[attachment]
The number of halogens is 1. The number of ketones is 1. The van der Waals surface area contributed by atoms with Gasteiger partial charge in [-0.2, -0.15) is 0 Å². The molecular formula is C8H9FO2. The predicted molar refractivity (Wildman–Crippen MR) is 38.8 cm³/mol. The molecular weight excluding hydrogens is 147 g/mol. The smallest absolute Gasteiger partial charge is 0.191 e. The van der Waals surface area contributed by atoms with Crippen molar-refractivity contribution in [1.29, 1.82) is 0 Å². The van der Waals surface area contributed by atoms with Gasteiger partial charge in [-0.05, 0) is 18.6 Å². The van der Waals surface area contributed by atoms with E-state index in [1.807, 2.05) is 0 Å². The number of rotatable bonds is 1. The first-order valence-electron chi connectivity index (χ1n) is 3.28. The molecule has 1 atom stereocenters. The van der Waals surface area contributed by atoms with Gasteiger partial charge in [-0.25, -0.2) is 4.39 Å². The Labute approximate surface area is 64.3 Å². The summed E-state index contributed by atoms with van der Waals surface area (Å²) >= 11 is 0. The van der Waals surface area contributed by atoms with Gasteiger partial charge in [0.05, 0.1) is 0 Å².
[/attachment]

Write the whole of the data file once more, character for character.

The number of halogens is 1. The number of ketones is 1. The van der Waals surface area contributed by atoms with Gasteiger partial charge in [-0.2, -0.15) is 0 Å². The molecular formula is C8H9FO2. The predicted molar refractivity (Wildman–Crippen MR) is 38.8 cm³/mol. The molecular weight excluding hydrogens is 147 g/mol. The smallest absolute Gasteiger partial charge is 0.191 e. The van der Waals surface area contributed by atoms with Crippen molar-refractivity contribution in [1.29, 1.82) is 0 Å². The van der Waals surface area contributed by atoms with Gasteiger partial charge in [-0.05, 0) is 18.6 Å². The van der Waals surface area contributed by atoms with E-state index in [1.807, 2.05) is 0 Å². The number of rotatable bonds is 1. The first-order valence-electron chi connectivity index (χ1n) is 3.28. The molecule has 1 atom stereocenters. The van der Waals surface area contributed by atoms with Gasteiger partial charge in [-0.25, -0.2) is 4.39 Å². The Labute approximate surface area is 64.3 Å². The summed E-state index contributed by atoms with van der Waals surface area (Å²) >= 11 is 0. The van der Waals surface area contributed by atoms with Gasteiger partial charge in [0.05, 0.1) is 0 Å².